There are some truths that are so pivotal that if you leave them out, you can’t get anything else right either. This is one of those truths. If the gospel message we bring to the world is instantly inviting, it is certain proof we have gotten the message wrong.

And here’s the point at which churches get confused. There is certainly absolutely nothing unappealing about Jesus Christ. Everywhere He went people loved Him. Only the self-promoting religious and political leaders found Him offensive. But the Biblical record is clear. The common people heard Him gladly. Everybody loved Jesus. And they should have loved Him. He was gracious, loving, kind, miracle-working, healing, teaching Jesus. On this point we’re all agreed.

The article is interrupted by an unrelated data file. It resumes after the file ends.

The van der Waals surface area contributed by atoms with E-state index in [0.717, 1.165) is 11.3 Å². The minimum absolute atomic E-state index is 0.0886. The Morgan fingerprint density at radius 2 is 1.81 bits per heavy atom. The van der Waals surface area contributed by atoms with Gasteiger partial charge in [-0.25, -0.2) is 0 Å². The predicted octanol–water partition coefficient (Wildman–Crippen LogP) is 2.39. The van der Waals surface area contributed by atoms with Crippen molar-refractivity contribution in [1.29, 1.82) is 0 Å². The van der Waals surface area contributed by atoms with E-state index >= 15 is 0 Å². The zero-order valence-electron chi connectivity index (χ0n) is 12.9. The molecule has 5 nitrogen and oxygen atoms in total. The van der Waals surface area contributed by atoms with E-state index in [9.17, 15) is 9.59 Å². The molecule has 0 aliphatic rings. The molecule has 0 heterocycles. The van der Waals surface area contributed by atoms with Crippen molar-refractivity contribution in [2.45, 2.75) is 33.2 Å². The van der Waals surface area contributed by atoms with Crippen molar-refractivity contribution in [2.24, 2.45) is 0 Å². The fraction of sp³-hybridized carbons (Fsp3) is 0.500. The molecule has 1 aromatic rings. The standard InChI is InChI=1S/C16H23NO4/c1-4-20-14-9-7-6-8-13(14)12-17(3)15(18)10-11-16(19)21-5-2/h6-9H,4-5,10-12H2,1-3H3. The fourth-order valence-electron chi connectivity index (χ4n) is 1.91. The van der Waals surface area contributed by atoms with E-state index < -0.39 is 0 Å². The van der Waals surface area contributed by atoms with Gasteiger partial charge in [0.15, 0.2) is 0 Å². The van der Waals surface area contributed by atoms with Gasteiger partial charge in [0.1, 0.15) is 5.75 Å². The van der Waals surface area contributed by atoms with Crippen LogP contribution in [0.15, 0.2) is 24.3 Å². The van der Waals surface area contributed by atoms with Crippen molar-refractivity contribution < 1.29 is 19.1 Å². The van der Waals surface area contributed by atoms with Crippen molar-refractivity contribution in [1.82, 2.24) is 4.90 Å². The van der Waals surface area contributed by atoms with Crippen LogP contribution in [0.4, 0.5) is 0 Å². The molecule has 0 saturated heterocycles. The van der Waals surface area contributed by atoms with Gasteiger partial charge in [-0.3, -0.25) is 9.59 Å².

But the person of Jesus, and the teaching of Jesus, and the miracles of Jesus are not the gospel of Jesus. Not by a long shot. And the message we’re bringing to our culture - like the message Paul brought to Corinth - isn’t a message about what Jesus was like, or what Jesus taught, or how many people Jesus healed.

No. When the Bible talks specifically about the mission of Jesus and the message of the church, it makes it very clear that the niceness of Jesus isn’t the issue. It’s the gospel of Jesus that’s the issue. And right from the start we’re all warned that the gospel of Jesus won’t be immediately appealing to the masses:

Luke 2:34-35 - “And Simeon blessed them and said to Mary his mother, "Behold, this child is appointed for the fall and rising of many in Israel, and for a sign that is opposed [35] (and a sword will pierce through your own soul also), so that thoughts from many hearts may be revealed."